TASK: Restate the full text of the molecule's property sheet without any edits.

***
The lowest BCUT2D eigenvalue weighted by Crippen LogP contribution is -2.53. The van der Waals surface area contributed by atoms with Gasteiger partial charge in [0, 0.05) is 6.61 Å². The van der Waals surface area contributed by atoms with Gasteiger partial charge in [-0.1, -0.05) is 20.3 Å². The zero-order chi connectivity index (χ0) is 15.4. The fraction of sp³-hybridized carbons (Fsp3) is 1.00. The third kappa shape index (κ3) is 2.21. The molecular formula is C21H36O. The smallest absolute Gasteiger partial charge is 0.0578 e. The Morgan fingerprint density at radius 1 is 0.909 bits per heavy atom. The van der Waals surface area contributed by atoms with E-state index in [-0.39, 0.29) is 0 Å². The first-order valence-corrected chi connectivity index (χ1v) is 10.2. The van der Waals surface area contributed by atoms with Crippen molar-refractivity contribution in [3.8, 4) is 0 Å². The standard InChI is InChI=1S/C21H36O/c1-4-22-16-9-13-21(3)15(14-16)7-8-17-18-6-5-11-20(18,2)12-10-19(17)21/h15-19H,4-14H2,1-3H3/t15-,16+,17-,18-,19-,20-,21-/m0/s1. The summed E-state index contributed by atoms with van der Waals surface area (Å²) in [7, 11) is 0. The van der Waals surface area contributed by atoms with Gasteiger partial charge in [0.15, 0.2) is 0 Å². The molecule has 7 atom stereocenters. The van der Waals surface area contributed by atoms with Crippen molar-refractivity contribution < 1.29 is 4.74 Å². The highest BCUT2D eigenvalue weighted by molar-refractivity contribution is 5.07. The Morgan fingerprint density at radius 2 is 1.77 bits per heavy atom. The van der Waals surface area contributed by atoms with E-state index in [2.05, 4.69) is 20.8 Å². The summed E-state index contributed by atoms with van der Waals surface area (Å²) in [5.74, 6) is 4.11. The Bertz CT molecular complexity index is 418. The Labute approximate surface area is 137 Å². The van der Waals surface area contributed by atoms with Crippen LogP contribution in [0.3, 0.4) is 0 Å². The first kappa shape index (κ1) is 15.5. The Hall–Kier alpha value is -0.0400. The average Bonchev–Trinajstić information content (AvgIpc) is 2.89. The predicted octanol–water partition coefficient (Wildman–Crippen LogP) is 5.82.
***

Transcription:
The lowest BCUT2D eigenvalue weighted by Crippen LogP contribution is -2.53. The van der Waals surface area contributed by atoms with Gasteiger partial charge in [0, 0.05) is 6.61 Å². The van der Waals surface area contributed by atoms with Gasteiger partial charge in [-0.1, -0.05) is 20.3 Å². The zero-order chi connectivity index (χ0) is 15.4. The fraction of sp³-hybridized carbons (Fsp3) is 1.00. The third kappa shape index (κ3) is 2.21. The molecular formula is C21H36O. The smallest absolute Gasteiger partial charge is 0.0578 e. The Morgan fingerprint density at radius 1 is 0.909 bits per heavy atom. The van der Waals surface area contributed by atoms with E-state index in [-0.39, 0.29) is 0 Å². The first-order valence-corrected chi connectivity index (χ1v) is 10.2. The van der Waals surface area contributed by atoms with Crippen molar-refractivity contribution in [3.8, 4) is 0 Å². The standard InChI is InChI=1S/C21H36O/c1-4-22-16-9-13-21(3)15(14-16)7-8-17-18-6-5-11-20(18,2)12-10-19(17)21/h15-19H,4-14H2,1-3H3/t15-,16+,17-,18-,19-,20-,21-/m0/s1. The summed E-state index contributed by atoms with van der Waals surface area (Å²) in [7, 11) is 0. The van der Waals surface area contributed by atoms with Gasteiger partial charge in [0.15, 0.2) is 0 Å². The molecule has 7 atom stereocenters. The van der Waals surface area contributed by atoms with Crippen molar-refractivity contribution < 1.29 is 4.74 Å². The highest BCUT2D eigenvalue weighted by molar-refractivity contribution is 5.07. The Morgan fingerprint density at radius 2 is 1.77 bits per heavy atom. The van der Waals surface area contributed by atoms with E-state index in [2.05, 4.69) is 20.8 Å². The summed E-state index contributed by atoms with van der Waals surface area (Å²) in [5.74, 6) is 4.11. The Bertz CT molecular complexity index is 418. The Labute approximate surface area is 137 Å². The van der Waals surface area contributed by atoms with Crippen LogP contribution in [0.3, 0.4) is 0 Å². The first kappa shape index (κ1) is 15.5. The Hall–Kier alpha value is -0.0400. The average Bonchev–Trinajstić information content (AvgIpc) is 2.89. The predicted octanol–water partition coefficient (Wildman–Crippen LogP) is 5.82.